-368-

Notes for this page

Add a new note
If you are trying to select text to create highlights or citations, remember that you must now click or tap on the first word, and then click or tap on the last word.
One moment ...
Default project is now your active project.
Project items

Items saved from this book

This book has been saved
Highlights (0)
Some of your highlights are legacy items.

Highlights saved before July 30, 2012 will not be displayed on their respective source pages.

You can easily re-create the highlights by opening the book page or article, selecting the text, and clicking “Highlight.”

Citations (0)
Some of your citations are legacy items.

Any citation created before July 30, 2012 will labeled as a “Cited page.” New citations will be saved as cited passages, pages or articles.

We also added the ability to view new citations from your projects or the book or article where you created them.

Notes (0)
Bookmarks (0)

You have no saved items from this book

Project items include:
  • Saved book/article
  • Highlights
  • Quotes/citations
  • Notes
  • Bookmarks
Notes
Cite this page

Cited page

Style
Citations are available only to our active members.
Buy instant access to cite pages or passages in MLA, APA and Chicago citation styles.

(Einhorn, 1992, p. 25)

(Einhorn 25)

1. Lois J. Einhorn, Abraham Lincoln, the Orator: Penetrating the Lincoln Legend (Westport, CT: Greenwood Press, 1992), 25, http://www.questia.com/read/27419298.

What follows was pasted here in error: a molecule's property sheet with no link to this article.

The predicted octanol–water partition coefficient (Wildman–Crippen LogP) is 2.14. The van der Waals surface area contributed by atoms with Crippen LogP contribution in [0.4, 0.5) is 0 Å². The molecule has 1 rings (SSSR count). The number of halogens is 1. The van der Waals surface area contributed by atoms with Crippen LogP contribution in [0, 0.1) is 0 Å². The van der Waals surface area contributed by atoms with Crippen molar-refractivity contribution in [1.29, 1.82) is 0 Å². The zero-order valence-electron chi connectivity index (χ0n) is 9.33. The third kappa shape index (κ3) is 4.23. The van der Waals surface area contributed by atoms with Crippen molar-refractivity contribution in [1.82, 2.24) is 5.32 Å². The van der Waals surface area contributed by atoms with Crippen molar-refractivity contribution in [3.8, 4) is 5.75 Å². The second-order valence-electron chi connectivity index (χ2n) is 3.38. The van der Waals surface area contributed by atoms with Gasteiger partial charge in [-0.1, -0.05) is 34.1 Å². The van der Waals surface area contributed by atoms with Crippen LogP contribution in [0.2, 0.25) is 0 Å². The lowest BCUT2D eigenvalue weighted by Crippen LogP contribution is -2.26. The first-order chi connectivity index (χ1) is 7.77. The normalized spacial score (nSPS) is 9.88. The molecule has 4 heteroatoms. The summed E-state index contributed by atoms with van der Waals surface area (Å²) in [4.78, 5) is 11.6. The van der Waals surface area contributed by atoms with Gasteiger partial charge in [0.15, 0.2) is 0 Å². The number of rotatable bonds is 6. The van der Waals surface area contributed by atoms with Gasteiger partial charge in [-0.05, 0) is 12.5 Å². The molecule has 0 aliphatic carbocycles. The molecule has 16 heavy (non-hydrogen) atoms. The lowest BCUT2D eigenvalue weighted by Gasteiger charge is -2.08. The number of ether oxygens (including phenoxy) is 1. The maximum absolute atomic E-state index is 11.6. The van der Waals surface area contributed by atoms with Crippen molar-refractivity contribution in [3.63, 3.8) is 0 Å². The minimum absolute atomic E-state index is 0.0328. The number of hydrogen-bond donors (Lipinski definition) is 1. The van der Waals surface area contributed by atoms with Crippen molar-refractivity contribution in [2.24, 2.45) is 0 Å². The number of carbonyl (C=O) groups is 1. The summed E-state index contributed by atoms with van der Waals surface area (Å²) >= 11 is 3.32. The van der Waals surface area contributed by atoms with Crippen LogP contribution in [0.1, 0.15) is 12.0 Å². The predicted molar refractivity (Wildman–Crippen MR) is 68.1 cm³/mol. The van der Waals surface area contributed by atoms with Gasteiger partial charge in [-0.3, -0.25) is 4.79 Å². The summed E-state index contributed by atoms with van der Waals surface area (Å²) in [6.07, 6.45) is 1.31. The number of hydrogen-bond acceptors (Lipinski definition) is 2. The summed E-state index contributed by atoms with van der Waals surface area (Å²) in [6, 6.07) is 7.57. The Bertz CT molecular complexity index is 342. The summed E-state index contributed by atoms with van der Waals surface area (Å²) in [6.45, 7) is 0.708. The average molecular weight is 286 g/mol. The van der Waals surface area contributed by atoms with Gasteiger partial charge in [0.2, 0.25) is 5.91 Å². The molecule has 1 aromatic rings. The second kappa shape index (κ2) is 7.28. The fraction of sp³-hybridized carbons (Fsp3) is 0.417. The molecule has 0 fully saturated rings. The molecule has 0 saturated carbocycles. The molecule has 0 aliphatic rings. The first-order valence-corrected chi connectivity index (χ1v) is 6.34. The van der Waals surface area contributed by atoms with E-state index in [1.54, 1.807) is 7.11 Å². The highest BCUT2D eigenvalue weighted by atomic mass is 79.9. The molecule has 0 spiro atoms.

Cited page

Bookmark this page
International Encyclopedia of Information and Library Science
Table of contents

Table of contents

  • Title Page iii
  • Contents v
  • Illustrations xv
  • Preface xvii
  • Acknowledgments xxi
  • How to Use This Book xxii
  • Abbreviations xxiii
  • A 1
  • B 32
  • C 55
  • Further Reading 104
  • D 120
  • E 152
  • F 193
  • G 206
  • H 215
  • I 233
  • J 335
  • K 341
  • L 361
  • References 368
  • M 399
  • N 440
  • O 457
  • P 494
  • Q 536
  • R 538
  • S 565
  • References 574
  • References 628
  • T 629
  • U 642
  • V 651
  • W 654
  • Z 661
  • Index 662
Settings

Settings

Typeface
Text size Smaller Larger Reset View mode
Search within

Search within this book

Look up

Look up a word

  • Dictionary
  • Thesaurus
Please submit a word or phrase above.
Print this page

Print this page

Why can't I print more than one page at a time?

Help
Full screen
/ 688

matching results for page

    Questia reader help

    How to highlight and cite specific passages

    1. Click or tap the first word you want to select.
    2. Click or tap the last word you want to select, and you’ll see everything in between get selected.
    3. You’ll then get a menu of options like creating a highlight or a citation from that passage of text.

    OK, got it!

    Cited passage

    Style
    Citations are available only to our active members.
    Buy instant access to cite pages or passages in MLA, APA and Chicago citation styles.

    "Portraying himself as an honest, ordinary person helped Lincoln identify with his audiences." (Einhorn, 1992, p. 25).

    "Portraying himself as an honest, ordinary person helped Lincoln identify with his audiences." (Einhorn 25)

    "Portraying himself as an honest, ordinary person helped Lincoln identify with his audiences."1

    1. Lois J. Einhorn, Abraham Lincoln, the Orator: Penetrating the Lincoln Legend (Westport, CT: Greenwood Press, 1992), 25, http://www.questia.com/read/27419298.

    Cited passage

    Thanks for trying Questia!

    Please continue trying out our research tools, but please note, full functionality is available only to our active members.

    Your work will be lost once you leave this Web page.

    Buy instant access to save your work.

    Already a member? Log in now.

    Author Advanced search

    Oops!

    An unknown error has occurred. Please click the button below to reload the page. If the problem persists, please try again in a little while.